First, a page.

According to reports, in a since deleted tweet, Cardi B. responded to a fan that inquired about whether or not Tekashi 6ix9ine’s mention of her was true.
Over the week, Brooklyn artist Tekashi 6ix9ine testified three days in a row dishing out information about the Nine Trey Blood gang, and other Hip Hop artists who are allegedly a part of the same movement.
Throughout his testimonies, 6ix9ine made mention of Casanova, Jim Jones, and Cardi B. and it looks like Cardi B. is refuting those rumors.
In response to the fan’s question on Twitter, Cardi stated: “You just said it yourself… Brim not 9 Treys. I never been 9 Trey or associated with them,”
Keep in mind Cardi B. also took to Instagram with the infamous KeKe Palmer meme that goes on to say: ‘I don’t know who that man is.’
After the latest allegations against Antonio Brown – he contacted a woman who made an anonymous allegation of sexual impropriety against him in a Sports Illustrated story – the New England Patriots have released him.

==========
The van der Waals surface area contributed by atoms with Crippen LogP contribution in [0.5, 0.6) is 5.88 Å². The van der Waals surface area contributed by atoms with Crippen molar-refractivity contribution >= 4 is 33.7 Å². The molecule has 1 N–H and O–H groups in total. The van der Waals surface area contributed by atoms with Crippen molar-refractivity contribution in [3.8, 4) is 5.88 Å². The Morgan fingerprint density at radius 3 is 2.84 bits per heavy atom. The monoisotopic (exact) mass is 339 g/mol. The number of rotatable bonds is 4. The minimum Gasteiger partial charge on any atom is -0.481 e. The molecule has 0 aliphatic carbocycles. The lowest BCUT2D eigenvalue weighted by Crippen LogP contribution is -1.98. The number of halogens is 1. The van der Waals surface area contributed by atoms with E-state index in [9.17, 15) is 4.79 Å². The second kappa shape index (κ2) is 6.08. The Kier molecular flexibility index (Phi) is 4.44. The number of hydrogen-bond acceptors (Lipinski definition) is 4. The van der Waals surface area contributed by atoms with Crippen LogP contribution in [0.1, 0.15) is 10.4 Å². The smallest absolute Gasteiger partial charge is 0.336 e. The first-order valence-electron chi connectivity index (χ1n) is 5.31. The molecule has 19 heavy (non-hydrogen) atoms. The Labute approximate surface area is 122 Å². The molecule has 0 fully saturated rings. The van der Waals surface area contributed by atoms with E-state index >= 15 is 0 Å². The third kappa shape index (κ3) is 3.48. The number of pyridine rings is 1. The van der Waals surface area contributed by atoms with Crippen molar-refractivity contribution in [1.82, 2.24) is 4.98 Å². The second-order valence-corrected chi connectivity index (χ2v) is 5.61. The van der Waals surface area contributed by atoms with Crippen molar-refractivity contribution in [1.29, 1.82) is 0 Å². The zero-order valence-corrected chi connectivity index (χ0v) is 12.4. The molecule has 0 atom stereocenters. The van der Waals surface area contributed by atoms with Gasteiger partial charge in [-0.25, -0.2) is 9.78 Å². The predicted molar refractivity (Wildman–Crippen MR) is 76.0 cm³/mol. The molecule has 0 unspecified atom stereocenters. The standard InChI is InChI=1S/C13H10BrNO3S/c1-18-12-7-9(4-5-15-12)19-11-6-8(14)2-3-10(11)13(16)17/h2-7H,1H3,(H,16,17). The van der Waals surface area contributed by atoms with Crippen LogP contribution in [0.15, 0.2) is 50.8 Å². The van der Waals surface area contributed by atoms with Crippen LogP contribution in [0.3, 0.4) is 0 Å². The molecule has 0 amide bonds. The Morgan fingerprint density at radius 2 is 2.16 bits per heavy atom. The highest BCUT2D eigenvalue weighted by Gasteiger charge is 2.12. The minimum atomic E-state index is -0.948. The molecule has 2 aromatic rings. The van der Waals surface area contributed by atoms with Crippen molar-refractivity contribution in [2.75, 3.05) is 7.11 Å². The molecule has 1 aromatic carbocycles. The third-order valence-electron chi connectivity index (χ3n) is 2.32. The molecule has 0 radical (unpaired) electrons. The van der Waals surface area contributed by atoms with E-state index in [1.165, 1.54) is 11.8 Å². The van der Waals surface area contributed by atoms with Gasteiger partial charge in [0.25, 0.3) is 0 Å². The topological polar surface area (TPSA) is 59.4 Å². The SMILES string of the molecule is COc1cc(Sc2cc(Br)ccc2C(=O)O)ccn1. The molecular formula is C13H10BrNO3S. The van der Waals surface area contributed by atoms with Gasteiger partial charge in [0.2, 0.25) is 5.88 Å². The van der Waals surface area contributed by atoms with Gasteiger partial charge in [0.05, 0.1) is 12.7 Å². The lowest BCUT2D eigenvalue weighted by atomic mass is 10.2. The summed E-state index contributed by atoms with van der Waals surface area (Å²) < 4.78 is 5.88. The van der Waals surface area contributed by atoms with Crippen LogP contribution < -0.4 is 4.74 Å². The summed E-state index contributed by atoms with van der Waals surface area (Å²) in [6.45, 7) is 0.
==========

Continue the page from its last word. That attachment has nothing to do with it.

Brown effectively broke the news himself on Twitter, writing, “Thanks for the opportunity @Patriots #GoWinIt”.
A couple of minutes later, NFL Network confirmed the move.
The Patriots released a brief statement:
“The New England Patriots are releasing Antonio Brown. We appreciate the hard work of many people over the past 11 days, but we feel that it is best to move in a different direction at this time.”
Earlier Friday when he met with media, Patriots coach and de facto general manager Bill Belichick walked off the podium after around three minutes when he was peppered with only questions about Brown.
In his one game with New England, last Sunday in Miami, he recorded four catches for 56 yards and a touchdown.
NBC Sports Boston reported on Friday morning that the there was a Monday deadline for the Patriots to pay Brown the final $5 million of his $9 million signing bonus.
On Thursday night, Sports Illustrated reporter Robert Klemko posted a story that he’d been contacted by an attorney for the artist who alleges that Brown made sexual advances toward her in 2017, including approaching her fully naked and with only a small towel covering his penis as she painted a mural in his Pittsburgh-area home.